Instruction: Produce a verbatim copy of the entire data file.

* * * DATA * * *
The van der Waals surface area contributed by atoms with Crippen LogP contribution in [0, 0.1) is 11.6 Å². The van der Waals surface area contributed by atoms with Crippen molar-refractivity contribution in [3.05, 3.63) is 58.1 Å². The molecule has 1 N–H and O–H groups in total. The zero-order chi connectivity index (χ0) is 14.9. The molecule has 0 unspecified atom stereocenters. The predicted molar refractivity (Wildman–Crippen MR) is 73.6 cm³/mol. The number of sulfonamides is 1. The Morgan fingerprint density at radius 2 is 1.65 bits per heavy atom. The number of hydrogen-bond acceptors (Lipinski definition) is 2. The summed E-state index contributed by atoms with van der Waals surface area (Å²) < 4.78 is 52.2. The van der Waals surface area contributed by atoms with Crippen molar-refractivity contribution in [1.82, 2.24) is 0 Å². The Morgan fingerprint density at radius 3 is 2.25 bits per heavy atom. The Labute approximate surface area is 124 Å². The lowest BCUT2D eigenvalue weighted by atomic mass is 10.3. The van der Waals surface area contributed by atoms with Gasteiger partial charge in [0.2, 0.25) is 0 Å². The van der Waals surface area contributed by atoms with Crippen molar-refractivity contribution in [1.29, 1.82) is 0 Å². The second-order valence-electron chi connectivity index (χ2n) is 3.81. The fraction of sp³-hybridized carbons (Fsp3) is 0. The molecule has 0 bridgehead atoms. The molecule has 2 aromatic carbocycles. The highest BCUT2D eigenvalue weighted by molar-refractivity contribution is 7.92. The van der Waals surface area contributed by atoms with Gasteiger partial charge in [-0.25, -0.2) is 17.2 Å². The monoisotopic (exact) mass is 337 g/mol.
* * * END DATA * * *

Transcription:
The van der Waals surface area contributed by atoms with Crippen LogP contribution in [0, 0.1) is 11.6 Å². The van der Waals surface area contributed by atoms with Crippen molar-refractivity contribution in [3.05, 3.63) is 58.1 Å². The molecule has 1 N–H and O–H groups in total. The zero-order chi connectivity index (χ0) is 14.9. The molecule has 0 unspecified atom stereocenters. The predicted molar refractivity (Wildman–Crippen MR) is 73.6 cm³/mol. The number of sulfonamides is 1. The Morgan fingerprint density at radius 2 is 1.65 bits per heavy atom. The number of hydrogen-bond acceptors (Lipinski definition) is 2. The summed E-state index contributed by atoms with van der Waals surface area (Å²) < 4.78 is 52.2. The van der Waals surface area contributed by atoms with Crippen molar-refractivity contribution in [1.82, 2.24) is 0 Å². The Morgan fingerprint density at radius 3 is 2.25 bits per heavy atom. The Labute approximate surface area is 124 Å². The lowest BCUT2D eigenvalue weighted by atomic mass is 10.3. The van der Waals surface area contributed by atoms with Gasteiger partial charge in [0.2, 0.25) is 0 Å². The van der Waals surface area contributed by atoms with Crippen molar-refractivity contribution in [1.29, 1.82) is 0 Å². The second-order valence-electron chi connectivity index (χ2n) is 3.81. The fraction of sp³-hybridized carbons (Fsp3) is 0. The molecule has 0 bridgehead atoms. The molecule has 2 aromatic carbocycles. The highest BCUT2D eigenvalue weighted by molar-refractivity contribution is 7.92. The van der Waals surface area contributed by atoms with Gasteiger partial charge in [-0.25, -0.2) is 17.2 Å². The monoisotopic (exact) mass is 337 g/mol.